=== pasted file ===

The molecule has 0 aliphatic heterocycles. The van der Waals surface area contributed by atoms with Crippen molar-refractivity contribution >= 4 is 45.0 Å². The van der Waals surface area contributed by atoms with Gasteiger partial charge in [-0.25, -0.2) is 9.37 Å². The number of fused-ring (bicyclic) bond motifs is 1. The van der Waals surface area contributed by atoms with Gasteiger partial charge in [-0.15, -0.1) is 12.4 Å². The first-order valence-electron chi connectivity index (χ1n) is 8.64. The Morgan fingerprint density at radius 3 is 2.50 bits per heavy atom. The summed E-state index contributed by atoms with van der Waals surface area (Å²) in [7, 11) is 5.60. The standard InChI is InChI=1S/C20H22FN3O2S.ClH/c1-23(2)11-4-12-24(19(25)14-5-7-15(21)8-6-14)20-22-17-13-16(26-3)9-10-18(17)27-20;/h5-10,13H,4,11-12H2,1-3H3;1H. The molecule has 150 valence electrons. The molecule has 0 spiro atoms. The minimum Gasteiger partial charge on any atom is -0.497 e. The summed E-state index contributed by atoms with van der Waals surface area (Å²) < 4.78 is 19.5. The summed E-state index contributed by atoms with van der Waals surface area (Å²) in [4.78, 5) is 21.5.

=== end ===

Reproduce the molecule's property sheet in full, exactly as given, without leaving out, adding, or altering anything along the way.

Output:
The molecule has 0 aliphatic heterocycles. The van der Waals surface area contributed by atoms with Crippen molar-refractivity contribution >= 4 is 45.0 Å². The van der Waals surface area contributed by atoms with Gasteiger partial charge in [-0.25, -0.2) is 9.37 Å². The number of fused-ring (bicyclic) bond motifs is 1. The van der Waals surface area contributed by atoms with Gasteiger partial charge in [-0.15, -0.1) is 12.4 Å². The first-order valence-electron chi connectivity index (χ1n) is 8.64. The Morgan fingerprint density at radius 3 is 2.50 bits per heavy atom. The summed E-state index contributed by atoms with van der Waals surface area (Å²) in [7, 11) is 5.60. The standard InChI is InChI=1S/C20H22FN3O2S.ClH/c1-23(2)11-4-12-24(19(25)14-5-7-15(21)8-6-14)20-22-17-13-16(26-3)9-10-18(17)27-20;/h5-10,13H,4,11-12H2,1-3H3;1H. The molecule has 150 valence electrons. The molecule has 0 spiro atoms. The minimum Gasteiger partial charge on any atom is -0.497 e. The summed E-state index contributed by atoms with van der Waals surface area (Å²) < 4.78 is 19.5. The summed E-state index contributed by atoms with van der Waals surface area (Å²) in [4.78, 5) is 21.5.